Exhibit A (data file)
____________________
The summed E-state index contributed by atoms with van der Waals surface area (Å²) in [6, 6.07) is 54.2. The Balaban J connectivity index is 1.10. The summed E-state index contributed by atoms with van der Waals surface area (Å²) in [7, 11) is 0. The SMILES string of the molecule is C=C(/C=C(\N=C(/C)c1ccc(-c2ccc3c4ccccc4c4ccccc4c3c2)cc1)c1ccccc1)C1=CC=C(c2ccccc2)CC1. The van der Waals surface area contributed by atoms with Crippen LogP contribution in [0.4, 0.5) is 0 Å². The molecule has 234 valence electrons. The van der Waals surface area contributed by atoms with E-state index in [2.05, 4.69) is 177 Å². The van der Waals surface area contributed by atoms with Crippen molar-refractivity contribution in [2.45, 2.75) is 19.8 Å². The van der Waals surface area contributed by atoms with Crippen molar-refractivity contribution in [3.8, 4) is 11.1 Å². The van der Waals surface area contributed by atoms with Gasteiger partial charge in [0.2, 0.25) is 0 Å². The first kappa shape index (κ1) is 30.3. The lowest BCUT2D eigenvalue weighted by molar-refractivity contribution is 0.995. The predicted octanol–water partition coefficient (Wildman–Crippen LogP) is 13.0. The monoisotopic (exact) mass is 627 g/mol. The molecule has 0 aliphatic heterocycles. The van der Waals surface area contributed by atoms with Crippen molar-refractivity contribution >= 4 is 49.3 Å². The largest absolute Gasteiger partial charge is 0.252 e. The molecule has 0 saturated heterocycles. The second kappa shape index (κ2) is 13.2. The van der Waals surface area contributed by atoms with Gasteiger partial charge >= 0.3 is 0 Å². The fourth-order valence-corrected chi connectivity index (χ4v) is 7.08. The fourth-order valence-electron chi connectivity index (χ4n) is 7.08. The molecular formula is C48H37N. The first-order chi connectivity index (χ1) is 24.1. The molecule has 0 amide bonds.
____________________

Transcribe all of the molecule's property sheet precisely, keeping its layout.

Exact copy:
The summed E-state index contributed by atoms with van der Waals surface area (Å²) in [6, 6.07) is 54.2. The Balaban J connectivity index is 1.10. The summed E-state index contributed by atoms with van der Waals surface area (Å²) in [7, 11) is 0. The SMILES string of the molecule is C=C(/C=C(\N=C(/C)c1ccc(-c2ccc3c4ccccc4c4ccccc4c3c2)cc1)c1ccccc1)C1=CC=C(c2ccccc2)CC1. The van der Waals surface area contributed by atoms with Crippen LogP contribution in [0.4, 0.5) is 0 Å². The molecule has 234 valence electrons. The van der Waals surface area contributed by atoms with E-state index in [2.05, 4.69) is 177 Å². The van der Waals surface area contributed by atoms with Crippen molar-refractivity contribution in [2.45, 2.75) is 19.8 Å². The van der Waals surface area contributed by atoms with Crippen molar-refractivity contribution in [3.8, 4) is 11.1 Å². The van der Waals surface area contributed by atoms with Gasteiger partial charge in [0.2, 0.25) is 0 Å². The first kappa shape index (κ1) is 30.3. The lowest BCUT2D eigenvalue weighted by molar-refractivity contribution is 0.995. The predicted octanol–water partition coefficient (Wildman–Crippen LogP) is 13.0. The monoisotopic (exact) mass is 627 g/mol. The molecule has 0 aliphatic heterocycles. The van der Waals surface area contributed by atoms with Crippen molar-refractivity contribution >= 4 is 49.3 Å². The largest absolute Gasteiger partial charge is 0.252 e. The molecule has 0 saturated heterocycles. The second kappa shape index (κ2) is 13.2. The van der Waals surface area contributed by atoms with Gasteiger partial charge >= 0.3 is 0 Å². The fourth-order valence-corrected chi connectivity index (χ4v) is 7.08. The fourth-order valence-electron chi connectivity index (χ4n) is 7.08. The molecular formula is C48H37N. The first-order chi connectivity index (χ1) is 24.1. The molecule has 0 amide bonds.